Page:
Old Apr 18, 10, 8:20 am
  #100  
ajnaro
 
Join Date: Jun 1999
Location: Rio de Janeiro, BRAZIL
Programs: AA 4MM EXP; Starwood Lifetime Plt
Posts: 2,485
Originally Posted by Orange44 View Post
Here's a trip report from my stay February 15-23, 2010

...Called in advance and they let me upgrade a suite for a couple of hundred bucks a night. Would have preferred a free upgrade, but happy to pay to guarantee a suite during a peak period.

...Here's the problem. The Westin is the tallest building on the island. There are only 4 elevators. The whole time we were there at least 1 elevator was inoperable. At times TWO of the four elevators were out of service.

...We asked the concierge for directions to Madame Janette's (one of the best restaurants in the Caribbean, and likely the best restaurant in Aruba) - and the concierge couldn't provide directions and didn't have a decent map.

...Hotel policy was for PLTs to get 2 bottles of water in their room. Delivery was spotty at best. Some days none at all. Other days we had to call to have it delivered.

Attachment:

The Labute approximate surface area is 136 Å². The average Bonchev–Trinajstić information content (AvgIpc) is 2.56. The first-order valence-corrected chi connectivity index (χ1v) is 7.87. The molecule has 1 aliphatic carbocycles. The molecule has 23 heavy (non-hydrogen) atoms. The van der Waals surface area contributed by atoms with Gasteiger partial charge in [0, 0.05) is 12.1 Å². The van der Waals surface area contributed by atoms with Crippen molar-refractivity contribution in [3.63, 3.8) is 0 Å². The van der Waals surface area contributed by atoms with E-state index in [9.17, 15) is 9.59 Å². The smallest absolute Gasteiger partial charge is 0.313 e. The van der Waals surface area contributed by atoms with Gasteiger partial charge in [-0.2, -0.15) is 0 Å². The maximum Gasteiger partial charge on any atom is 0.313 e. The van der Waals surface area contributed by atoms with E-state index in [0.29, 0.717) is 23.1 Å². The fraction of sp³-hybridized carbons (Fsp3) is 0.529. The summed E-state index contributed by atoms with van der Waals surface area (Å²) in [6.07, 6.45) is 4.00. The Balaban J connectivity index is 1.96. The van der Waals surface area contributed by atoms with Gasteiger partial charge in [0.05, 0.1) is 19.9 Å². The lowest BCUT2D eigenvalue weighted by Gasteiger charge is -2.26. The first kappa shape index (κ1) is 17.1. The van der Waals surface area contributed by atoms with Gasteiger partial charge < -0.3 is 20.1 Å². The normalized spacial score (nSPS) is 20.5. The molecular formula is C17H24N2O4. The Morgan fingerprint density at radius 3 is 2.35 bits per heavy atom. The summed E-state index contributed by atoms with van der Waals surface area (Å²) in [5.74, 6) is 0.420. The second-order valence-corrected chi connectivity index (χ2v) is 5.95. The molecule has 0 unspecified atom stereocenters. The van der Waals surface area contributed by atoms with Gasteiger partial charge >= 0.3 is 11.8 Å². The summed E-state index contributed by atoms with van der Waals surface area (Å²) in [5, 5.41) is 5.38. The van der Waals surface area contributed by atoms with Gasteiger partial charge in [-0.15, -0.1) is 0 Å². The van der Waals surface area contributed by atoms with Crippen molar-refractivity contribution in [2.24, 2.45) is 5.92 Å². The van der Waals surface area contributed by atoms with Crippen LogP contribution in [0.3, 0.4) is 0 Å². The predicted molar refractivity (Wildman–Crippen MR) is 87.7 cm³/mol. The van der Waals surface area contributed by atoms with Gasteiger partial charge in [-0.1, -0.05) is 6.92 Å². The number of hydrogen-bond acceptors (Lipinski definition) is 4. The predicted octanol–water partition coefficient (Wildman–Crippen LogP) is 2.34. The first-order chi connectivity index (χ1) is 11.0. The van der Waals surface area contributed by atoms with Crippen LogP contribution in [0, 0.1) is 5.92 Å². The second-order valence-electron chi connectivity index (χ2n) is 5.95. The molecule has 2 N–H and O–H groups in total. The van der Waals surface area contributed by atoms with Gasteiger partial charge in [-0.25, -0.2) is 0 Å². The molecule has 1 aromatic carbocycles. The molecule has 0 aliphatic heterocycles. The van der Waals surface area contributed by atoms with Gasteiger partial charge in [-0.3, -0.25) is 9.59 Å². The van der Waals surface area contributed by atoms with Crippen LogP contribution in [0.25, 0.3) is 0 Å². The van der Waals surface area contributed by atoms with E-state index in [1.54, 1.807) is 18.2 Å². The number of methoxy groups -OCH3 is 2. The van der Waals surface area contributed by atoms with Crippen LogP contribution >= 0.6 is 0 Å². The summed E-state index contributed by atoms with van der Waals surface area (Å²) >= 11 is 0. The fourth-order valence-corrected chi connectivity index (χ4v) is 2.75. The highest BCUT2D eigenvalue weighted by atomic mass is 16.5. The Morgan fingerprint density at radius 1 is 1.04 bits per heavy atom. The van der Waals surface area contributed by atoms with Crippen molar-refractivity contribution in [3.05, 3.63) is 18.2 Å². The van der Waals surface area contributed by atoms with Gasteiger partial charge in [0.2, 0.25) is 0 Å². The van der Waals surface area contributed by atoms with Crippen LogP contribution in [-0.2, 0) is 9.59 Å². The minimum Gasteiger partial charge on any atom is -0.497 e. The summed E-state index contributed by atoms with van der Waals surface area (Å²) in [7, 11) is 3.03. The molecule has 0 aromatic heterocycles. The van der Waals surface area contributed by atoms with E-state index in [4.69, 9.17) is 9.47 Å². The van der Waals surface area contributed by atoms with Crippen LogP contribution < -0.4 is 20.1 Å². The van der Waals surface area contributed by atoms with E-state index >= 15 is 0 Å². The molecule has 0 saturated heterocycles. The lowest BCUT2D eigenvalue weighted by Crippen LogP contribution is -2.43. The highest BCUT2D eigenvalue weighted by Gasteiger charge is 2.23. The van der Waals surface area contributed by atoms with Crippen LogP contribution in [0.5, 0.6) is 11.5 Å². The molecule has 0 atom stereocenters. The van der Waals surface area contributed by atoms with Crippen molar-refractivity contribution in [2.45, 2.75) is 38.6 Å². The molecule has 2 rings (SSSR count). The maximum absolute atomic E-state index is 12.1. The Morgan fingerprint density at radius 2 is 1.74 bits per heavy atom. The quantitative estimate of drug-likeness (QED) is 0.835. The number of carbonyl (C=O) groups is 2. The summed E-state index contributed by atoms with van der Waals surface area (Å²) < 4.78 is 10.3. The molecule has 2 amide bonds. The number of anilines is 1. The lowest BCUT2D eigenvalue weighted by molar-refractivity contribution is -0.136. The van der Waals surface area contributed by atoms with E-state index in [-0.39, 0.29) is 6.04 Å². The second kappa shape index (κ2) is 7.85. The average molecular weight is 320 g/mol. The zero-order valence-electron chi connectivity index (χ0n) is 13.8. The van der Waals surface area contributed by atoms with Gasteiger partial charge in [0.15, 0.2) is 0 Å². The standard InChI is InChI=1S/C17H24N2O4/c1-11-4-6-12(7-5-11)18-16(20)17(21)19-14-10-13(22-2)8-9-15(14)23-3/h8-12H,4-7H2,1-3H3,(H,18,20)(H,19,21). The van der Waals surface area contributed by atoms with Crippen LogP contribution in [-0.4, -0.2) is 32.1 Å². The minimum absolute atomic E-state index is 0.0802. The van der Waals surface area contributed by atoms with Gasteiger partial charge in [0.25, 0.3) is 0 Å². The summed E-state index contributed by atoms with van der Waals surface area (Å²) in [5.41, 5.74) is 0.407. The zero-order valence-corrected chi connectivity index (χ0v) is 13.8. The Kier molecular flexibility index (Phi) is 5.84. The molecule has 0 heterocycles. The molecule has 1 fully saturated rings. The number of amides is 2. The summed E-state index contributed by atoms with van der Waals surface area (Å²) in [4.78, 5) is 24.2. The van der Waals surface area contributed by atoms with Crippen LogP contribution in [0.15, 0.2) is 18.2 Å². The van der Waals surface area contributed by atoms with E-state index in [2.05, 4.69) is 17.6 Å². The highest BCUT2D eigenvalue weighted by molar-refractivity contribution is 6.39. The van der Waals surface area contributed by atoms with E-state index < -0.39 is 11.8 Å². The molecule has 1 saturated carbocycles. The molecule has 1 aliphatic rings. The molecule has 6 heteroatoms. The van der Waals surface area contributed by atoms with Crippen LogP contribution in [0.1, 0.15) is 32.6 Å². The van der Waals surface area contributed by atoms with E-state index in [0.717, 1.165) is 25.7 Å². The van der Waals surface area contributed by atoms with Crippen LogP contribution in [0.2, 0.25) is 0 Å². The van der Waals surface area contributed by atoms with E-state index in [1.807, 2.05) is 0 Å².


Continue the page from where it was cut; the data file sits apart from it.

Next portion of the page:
Here's our experience, in April 2010. The hotel appeared to be full. The first day we were assigned a junior suite, basically the same size as a suite, but open plan and in the back of the hotel. It was classified as 'ocean view' and it was indeed possible to make out the ocean in the distance. We did get a complimentary Platinum ocean-front suite upgrade on the second day, but only after insisting and eventually finding a very helpful receptionist who actually tried to find one. As for elevators, one was programmed to stop automatically on every floor (presumably as a courtesy to orthodox Jewish guests over the holidays and sabbath), but the others worked fine. The concierge had lots of maps and was very helpful. Bottled water was delivered without problems twice a day and the attendants were happy to provide as much as we wanted.

The weakest point of this hotel is the fact that exactly half of its rooms have no view at all as they face a neighboring hotel that blocks off nearly everything except very short stretches of mountains or beach, visible if you stick your neck out (this is known as 'island view' to the hotel). The other rooms face a lagoon and, further off, the sea. Only three rooms per floor, two of which are suites, actually face the sea. So, a real ocean-view room is nearly a statistically impossibility.
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